You’re most welcome. With #4, be sure to focus on your gutturals. That third syllable is “ugh”, after all.
Mom musicalized, doing klikka klakka: https://tomross1.bandcamp.com/track/klikka-klakka
I am a Geek from Iceland. In three days I will be in Dublin for the first time (I was born 1950) and will take three Joyce-walks with Irish Geeks. Thanks so much for your ten lectures.
When you pronounce Ragnarok, the o is pronounced like the u in dum.
These days (Sunday nights) my programs on Wagner’s operas (11 programs) are being repeated on the Icelandic Radio Channel one (Rás 1). I called the programs Watching music (a phrase from Wagner himself). I give you here the program on Rhinegold:
You talk about Norse myths. Who would know about them if Icelanders had not written them down and preserved them? No Norseman came to that work. The Eddas are written in Icelandic, not Norse.
Thanks again for excellent lectures, your style and verbality are for first prize.
Arni Blandon Einarsson
Thank you – pronunciation nuances are always welcome, as is your revelation re the Icelandic role in bringing us the Nordic mythos. I’m afraid my knowledge of the Eddas doesn’t go much beyond popular culture – shamelessly evidenced by my choice of visuals for t-word #10. I should brush up on it.
[…] for his own famed book. I absorbed Adam Harvey’s wonderful video explanations over on JoyceGeek. I read Ulysses again and even set up a Joycean book group to discuss it in more detail. Finally, […]
I’ve just discovered your blog, and i like the videos much! But I think you’ve got some things wrong about Thunderbird no. 3, so I’d like to contribute with my own version!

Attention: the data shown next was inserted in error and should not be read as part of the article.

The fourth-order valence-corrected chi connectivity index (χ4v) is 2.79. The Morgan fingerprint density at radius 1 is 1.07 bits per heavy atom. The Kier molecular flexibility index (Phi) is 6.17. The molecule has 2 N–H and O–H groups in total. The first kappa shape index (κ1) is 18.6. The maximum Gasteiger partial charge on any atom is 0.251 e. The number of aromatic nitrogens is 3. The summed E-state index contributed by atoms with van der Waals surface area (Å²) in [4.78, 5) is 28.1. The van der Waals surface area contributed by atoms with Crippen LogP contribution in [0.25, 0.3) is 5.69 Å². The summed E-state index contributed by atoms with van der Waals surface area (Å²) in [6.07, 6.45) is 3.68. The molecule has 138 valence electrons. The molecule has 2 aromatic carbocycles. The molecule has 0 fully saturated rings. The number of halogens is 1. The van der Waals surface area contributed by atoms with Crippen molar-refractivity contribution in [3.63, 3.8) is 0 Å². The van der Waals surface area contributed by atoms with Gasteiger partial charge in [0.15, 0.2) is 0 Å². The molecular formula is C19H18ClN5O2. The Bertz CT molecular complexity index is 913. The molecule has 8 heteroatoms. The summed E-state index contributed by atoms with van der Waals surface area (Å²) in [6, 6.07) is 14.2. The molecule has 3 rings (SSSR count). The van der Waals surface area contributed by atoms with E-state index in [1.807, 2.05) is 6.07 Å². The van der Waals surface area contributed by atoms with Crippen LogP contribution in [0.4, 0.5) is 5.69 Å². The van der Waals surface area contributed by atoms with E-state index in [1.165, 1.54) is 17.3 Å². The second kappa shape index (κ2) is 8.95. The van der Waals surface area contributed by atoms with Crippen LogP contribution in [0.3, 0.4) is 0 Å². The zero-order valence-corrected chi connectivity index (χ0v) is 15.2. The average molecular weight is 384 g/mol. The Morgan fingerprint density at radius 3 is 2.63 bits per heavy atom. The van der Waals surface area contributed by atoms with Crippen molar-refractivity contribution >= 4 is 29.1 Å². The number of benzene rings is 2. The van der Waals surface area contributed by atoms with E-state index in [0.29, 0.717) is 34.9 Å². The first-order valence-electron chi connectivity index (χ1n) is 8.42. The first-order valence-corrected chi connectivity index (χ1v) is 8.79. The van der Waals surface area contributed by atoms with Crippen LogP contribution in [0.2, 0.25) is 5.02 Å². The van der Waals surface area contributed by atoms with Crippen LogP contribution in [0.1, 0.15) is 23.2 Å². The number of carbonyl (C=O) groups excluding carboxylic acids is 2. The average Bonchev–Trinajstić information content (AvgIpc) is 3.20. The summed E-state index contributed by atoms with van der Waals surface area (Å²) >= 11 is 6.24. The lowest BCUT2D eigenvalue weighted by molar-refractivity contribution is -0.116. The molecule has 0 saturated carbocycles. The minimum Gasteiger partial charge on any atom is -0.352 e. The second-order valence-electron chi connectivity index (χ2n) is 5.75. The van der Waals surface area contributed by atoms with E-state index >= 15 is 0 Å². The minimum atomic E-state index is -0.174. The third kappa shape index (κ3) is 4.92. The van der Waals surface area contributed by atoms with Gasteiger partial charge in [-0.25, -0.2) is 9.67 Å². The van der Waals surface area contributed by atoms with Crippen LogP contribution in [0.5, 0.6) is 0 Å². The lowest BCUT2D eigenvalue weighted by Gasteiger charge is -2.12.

This is my explanation of Thunderword no. 3:
Divided into 16 words:
klikka (Norwegian): to clic
claque (French): slap
click-clack: a clicking sound
kacken (German): to shit
klaskac´ (Polish): to applaud
khlopat (Russian): clap
klatsch (German): splash
battere (Italian): to clap
crépiter (French): to splutter
crotte (French): dung
greadadh (Irish): clapping
semmih: Shem (with an oriental touch)
sammih: Shaun (oriental)
nouith: Nuvoletta/Issy (oriental)
applåd (Swedish): applaud
a bloody: a fucking
con (French): cunt; fucked up
Kot (German): dung
plop: sound of shitting
So this is an onomatopoethic word made out of sounds (often in pairs) of clapping, splashing and shitting plus ”bad” and the names of Shem, Shaun and Issy.
/Lars Johansson from Sweden
Thank you for this – I agree, and you’re not the first to make this observation. There are a number of things I need to change in the TW3 vid, not just the pronunciation. I also need to correct the names of the composers who’ve covered the Ballad: Kristen (not Kirsten) Bachtle and Stephen (not Michael) Albert. That last mistake is particularly egregious. Look for a correction in the near future.
[…] language for his own famed book. I absorbed Adam Harvey’s wonderful video explanations over on JoyceGeek. I read Ulysses again. I established a Joycean book group. Finally, when there could be no more […]
I got my creaky mom to pronounce them. btw creppycrotty is prob. Latin + Greek, former in crepitu, thunder or farts.